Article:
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RE: [AZ] Forms of Rh. arborescens, "Running Arborescens" variety

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  • Mike Creel
    He may have encountered Rh. eastmanii if he visited any limestone influenced sites in the southeast. Does he do email, phone or snail mail? I would love to
    Message 1 of 5 , Sep 8, 2006
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      He may have encountered Rh. eastmanii if he visited
      any limestone influenced sites in the southeast. Does
      he do email, phone or snail mail? I would love to
      correspond with him. Does he grow any selected forms
      of canadense? There is a new pink form in Nova Scotia
      I heard about. I am in the early stages of getting
      canadense adjusted to my soil and climate.
      Mike Creel, Lexington, SC.

      --- Sally/John Perkins <sjperk5@...> wrote:

      > Mike
      >
      > George Newman has been anywhere in North American
      > that has lime stone and
      > has grown planted collected from seed from all over.
      > My guess he grew it
      > from seed but the next time I see him I will ask.
      > George is a great grower
      > of unusual North American natives. His garden is
      > among the most interesting
      > in NH. He has the largest number of R. canadense I
      > have ever seen in a
      > personal garden. He also has a large number of R.
      > vaseyi. His collection of
      > health family members is extensive including almost
      > all the ones that grow
      > on top of Mt Washington.
      >
      > John Perkins
      > Salem, NH
      >
      > -----Original Message-----
      > From: azaleas@yahoogroups.com
      > [mailto:azaleas@yahoogroups.com]On Behalf
      > Of Mike Creel
      > Sent: Thursday, September 07, 2006 10:42 PM
      > To: azaleas@yahoogroups.com
      > Subject: RE: [AZ] Forms of Rh. arborescens, "Running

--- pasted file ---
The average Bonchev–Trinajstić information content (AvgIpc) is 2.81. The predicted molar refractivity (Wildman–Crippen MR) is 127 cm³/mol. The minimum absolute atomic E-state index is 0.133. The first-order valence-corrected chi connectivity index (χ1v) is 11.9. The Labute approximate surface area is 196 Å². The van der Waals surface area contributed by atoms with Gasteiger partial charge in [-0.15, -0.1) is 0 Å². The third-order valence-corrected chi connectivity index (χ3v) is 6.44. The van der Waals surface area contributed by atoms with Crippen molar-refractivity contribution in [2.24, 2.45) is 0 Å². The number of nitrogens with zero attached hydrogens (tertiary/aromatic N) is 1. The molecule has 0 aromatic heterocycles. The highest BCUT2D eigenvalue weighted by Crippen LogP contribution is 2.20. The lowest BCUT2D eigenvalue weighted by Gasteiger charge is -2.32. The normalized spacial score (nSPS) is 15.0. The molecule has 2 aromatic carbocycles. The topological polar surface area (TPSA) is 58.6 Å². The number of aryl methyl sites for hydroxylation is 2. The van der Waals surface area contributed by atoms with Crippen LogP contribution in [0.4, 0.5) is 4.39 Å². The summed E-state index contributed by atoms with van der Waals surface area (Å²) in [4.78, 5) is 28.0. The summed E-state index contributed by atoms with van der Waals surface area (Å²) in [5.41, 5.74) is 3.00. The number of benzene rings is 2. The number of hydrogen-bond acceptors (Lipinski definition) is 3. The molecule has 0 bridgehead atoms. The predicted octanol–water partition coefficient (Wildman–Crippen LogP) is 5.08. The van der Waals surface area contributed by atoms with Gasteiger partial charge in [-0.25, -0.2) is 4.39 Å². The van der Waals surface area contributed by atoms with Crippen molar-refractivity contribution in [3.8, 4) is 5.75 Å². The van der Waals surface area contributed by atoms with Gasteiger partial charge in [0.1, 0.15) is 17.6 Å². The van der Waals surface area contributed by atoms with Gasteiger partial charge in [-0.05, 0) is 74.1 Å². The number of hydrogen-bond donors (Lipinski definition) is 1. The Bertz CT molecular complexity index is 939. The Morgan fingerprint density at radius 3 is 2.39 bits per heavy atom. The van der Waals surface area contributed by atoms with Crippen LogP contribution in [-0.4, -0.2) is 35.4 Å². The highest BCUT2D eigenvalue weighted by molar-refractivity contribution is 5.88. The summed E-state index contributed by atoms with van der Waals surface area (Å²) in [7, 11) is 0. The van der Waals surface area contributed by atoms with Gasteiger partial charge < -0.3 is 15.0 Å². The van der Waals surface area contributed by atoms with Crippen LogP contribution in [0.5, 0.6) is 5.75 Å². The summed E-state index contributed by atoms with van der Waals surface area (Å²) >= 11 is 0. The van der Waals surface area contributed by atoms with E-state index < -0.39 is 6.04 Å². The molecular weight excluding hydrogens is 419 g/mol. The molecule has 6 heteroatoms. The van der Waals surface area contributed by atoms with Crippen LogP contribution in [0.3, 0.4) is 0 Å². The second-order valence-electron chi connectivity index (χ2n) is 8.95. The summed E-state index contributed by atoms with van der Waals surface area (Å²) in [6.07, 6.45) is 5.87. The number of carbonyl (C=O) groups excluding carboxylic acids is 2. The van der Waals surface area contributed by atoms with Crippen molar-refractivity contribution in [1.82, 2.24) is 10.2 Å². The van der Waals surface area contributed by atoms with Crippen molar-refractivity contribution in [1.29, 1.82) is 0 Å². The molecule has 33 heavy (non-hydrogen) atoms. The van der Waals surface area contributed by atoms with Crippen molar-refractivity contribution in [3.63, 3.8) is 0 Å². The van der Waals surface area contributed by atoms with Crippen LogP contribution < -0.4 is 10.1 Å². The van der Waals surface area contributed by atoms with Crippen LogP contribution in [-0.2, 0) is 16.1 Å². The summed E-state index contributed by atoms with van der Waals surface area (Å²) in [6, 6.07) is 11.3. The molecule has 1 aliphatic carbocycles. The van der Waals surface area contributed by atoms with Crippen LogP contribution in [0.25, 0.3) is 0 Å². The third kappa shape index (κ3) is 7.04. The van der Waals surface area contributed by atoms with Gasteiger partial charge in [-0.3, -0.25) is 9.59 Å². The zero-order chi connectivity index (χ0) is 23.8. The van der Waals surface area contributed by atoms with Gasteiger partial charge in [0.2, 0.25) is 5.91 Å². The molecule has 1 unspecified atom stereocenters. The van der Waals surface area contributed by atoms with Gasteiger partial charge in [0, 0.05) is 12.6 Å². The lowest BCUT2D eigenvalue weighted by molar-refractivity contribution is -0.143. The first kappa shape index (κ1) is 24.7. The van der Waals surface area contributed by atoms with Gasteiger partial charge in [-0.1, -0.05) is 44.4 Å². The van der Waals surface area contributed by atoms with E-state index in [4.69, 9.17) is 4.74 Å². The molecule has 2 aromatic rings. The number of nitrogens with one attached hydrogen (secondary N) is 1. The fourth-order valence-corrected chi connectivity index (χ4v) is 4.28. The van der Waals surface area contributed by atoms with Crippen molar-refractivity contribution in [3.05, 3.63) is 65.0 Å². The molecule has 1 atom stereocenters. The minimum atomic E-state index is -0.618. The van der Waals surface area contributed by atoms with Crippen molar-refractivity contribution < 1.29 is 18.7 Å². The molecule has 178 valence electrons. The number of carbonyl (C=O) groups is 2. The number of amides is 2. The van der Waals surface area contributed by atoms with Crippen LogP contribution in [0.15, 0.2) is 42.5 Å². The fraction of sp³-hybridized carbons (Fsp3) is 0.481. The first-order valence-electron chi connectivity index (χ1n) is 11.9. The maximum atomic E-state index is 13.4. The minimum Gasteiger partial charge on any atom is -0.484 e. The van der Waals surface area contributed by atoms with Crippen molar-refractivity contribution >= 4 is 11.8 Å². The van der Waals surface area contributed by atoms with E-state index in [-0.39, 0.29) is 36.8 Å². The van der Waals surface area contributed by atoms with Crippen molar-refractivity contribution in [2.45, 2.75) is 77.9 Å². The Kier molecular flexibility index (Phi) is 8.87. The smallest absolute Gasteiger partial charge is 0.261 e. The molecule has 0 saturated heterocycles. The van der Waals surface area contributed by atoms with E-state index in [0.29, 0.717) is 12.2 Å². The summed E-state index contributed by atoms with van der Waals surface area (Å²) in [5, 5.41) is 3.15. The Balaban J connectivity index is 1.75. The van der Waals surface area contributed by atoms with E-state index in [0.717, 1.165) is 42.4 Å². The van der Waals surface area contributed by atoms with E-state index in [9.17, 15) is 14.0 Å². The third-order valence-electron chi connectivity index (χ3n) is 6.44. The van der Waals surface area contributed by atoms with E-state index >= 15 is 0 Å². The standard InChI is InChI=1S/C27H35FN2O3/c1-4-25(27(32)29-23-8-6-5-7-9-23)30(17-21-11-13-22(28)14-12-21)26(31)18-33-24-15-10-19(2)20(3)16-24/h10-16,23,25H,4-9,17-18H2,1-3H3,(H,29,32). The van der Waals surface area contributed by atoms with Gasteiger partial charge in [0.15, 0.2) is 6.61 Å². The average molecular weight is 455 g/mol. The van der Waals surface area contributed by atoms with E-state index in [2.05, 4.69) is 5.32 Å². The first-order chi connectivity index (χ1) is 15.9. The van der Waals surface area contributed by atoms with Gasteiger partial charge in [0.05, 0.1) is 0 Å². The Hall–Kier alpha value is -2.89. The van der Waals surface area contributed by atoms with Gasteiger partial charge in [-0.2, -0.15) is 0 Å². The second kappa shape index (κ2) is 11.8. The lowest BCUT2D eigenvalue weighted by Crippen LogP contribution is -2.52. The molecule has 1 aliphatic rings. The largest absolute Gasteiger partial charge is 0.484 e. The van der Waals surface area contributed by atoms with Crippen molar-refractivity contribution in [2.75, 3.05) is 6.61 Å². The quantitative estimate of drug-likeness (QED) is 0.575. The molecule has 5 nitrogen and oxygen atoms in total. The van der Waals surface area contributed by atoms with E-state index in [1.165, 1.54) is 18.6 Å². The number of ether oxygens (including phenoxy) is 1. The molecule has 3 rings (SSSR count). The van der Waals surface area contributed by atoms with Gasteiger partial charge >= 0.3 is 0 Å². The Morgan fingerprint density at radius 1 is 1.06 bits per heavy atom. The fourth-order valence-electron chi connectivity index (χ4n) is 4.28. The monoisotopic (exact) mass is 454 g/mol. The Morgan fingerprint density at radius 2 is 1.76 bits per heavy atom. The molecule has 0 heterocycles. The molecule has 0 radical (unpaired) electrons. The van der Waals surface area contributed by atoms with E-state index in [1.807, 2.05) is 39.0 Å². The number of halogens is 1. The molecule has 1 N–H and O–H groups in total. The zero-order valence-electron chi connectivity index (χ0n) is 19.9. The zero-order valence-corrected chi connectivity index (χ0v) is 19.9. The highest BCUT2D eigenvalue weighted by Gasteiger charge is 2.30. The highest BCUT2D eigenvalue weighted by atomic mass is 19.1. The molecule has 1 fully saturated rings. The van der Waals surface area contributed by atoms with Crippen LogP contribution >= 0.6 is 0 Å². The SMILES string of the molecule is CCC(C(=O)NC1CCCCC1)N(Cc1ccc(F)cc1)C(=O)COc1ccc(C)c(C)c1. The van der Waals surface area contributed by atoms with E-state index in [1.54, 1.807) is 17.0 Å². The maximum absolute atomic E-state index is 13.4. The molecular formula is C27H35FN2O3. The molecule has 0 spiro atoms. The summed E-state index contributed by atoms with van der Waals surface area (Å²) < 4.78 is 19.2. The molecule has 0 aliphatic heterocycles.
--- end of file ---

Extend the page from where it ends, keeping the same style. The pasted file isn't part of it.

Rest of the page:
> Arborescens"
      > variety
      >
      >
      > I have a patch of Running Arborescens, a named
      > variety
      > propagated and sold by Transplant Nursery as
      > recently
      > as about 6 years ago. The plants seem to match the
      > description for Rhodendron arborescens, variety
      > Richardsonii. They are lower growing than the rest
      > of
      > my arborescens. I am thinking that the
      > stoloniferous,
      > lower-growing variety richardsonii must be a product
      > of arborescens crossing with a stoloniferous
      > viscosum
      > in earlier times.
      >
      > My Early Arborescens plants bloom only after leaves
      > are fully expanded and in mid-April. Flammeum also
      > blooms at this time but with leaves just unfolding
      > or
      > no leaves at all.
      >
      > Do you know the source of George Newman's early
      > blooming arborescens?
      >
      > Mike Creel, Lexington, SC
      >
      > --- Sally/John Perkins <sjperk5@...> wrote:
      >
      > > Mike wrote
      > >
      > > Would this form bloom too early to be of value in
      > > northern gardens?
      > >
      > > Mike
      > >
      > > Unless it blooms before R. canadense it would do
      > > fine here in southern NH
      > > which is our first deciduous azalea to bloom.
      > >
      > > The 'Early Arborescens' you sent us is alive an
      > > during fine but no flower
      > > buds. Normally I have to own a deciduous azalea
      > more
      > > the 5 years for them to
      > > bloom assuming I get them as a small plant.
      > >
      > > George Newman of Bedford, NH has a very very nice
      > > early blooming arborescens
      > > in full bloom on May 29 in 2004 which was about a
      > > week after 'Hazel
      > > Hamilton' and 'My Mary'. The same year I had 3
      > > arborescens bloom after June
      > > 13, June 19, and June 25 respectively.
      > >
      > > Have you heard of one called 'Running
      > Arborescens'?
      > > It has bloomed for us
      > > the last three years; however, I am not convinced
      > it
      > > is a pure arborescens.
      > >
      > > John Perkins
      > > Salem, NH
      > >
      > >
      > >
      >
      >
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